The Signal

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Sunday December 5th

SG denies motion to enforce “smart casual” dress code

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By Erin Kamel
Staff Writer

Student Government announced approval from the state for a $1 million grant to renovate the Student Recreation Center at its meeting on Jan. 24. The College plans to create office spaces dedicated to health and wellness by building a second floor over the racquetball courts.

SG introduced three bills to be voted on at its meeting on Wednesday, Jan 31.

The first bill legitimizes the current process for student organizations that wish to update their constitutions. The organizations must get approval from staff members at the Office of Student Involvement to ensure that their updated constitutions follow the College’s code of conduct.

The second bill extends the timeframe for new clubs to contact the Office of Student Involvement after approval from SG. Organizations now have three weeks instead of two to register to be an officially recognized organization at the College.

SG introduces a bill to legitimize the approval process for student organizations. (Meagan McDowell / Photo Editor)

The third bill, S-2018-03, was introduced and immediately voted into old business, which allows the bill to be voted on the same day it is proposed.

This bill, sponsored by Baldween Casseus, SG’s vice president of diversity and inclusion and a senior marketing major, proposed a new dress code that would change SG’s dress code from business professional to smart casual for general body meetings.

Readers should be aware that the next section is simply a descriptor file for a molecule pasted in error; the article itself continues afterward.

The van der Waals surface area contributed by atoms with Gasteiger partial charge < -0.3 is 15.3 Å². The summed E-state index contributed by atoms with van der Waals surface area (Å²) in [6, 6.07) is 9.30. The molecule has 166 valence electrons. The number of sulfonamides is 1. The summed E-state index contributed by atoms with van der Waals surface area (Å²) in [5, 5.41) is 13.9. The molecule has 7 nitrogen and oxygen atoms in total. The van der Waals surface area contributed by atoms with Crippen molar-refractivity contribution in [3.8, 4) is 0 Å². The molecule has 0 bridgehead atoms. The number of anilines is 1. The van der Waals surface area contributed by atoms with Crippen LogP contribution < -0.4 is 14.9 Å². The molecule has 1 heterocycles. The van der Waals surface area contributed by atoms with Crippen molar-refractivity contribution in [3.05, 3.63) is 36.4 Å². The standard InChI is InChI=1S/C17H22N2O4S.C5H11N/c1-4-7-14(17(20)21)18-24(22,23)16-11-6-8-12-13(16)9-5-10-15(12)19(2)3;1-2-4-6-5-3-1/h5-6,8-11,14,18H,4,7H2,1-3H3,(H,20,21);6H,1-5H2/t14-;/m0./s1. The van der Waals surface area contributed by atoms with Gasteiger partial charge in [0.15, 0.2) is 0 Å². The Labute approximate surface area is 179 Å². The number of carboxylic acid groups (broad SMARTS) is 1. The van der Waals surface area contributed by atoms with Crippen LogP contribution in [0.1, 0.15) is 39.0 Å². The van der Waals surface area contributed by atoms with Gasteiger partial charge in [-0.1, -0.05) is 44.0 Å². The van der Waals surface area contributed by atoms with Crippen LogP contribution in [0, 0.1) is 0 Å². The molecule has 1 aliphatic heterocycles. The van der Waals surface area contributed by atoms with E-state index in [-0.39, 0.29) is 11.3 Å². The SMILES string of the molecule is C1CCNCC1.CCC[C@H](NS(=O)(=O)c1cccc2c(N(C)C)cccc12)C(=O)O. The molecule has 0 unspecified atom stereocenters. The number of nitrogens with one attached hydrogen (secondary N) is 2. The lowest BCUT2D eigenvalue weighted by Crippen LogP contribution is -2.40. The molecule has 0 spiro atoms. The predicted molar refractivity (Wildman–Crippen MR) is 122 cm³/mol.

Ultimately, this bill did not receive the majority vote it needed to pass.

The bill was proposed to make SG more accessible to students of different socioeconomic backgrounds.

Members in support of the bill voiced their concern about creating an elitist bubble around SG, and consequently an opportunity barrier for students who are qualified to become SG members, but are intimidated by the dress code.

Some members agreed that SG could be missing out on opportunities to welcome potential members who have a lot to offer SG, but simply can’t join because they don’t have the proper wardrobe.

“This allows us to widen our net and let other people join Student Government that currently think that they’re not able to do so,” Casseus said.

While some members were concerned with the notion that a more casual attire may result in less professional behavior, they were repeatedly assured that the new bill proposed a mandatory neat and finished look, and members who prefer to continue to wear business professional attire are welcome to do so.

“Professionalism is not inherently connected to the clothes that you are wearing,” Casseus said. “Many of you in this room are, in fact, wearing smart casual attire.”

There were 145 new students accepted to the College this semester, according to the Office of Student Transitions. 100 are transfer students and 45 are first-year students. There has been a six percent increase in undergraduate applications at the College.

The College is applying for a grant to fund financial literacy classes for students of all majors. There is discussion about possibly offering the classes as 0.25 unit courses, according to Elizabeth Bapasola, vice president for student affairs and SG’s adviser.


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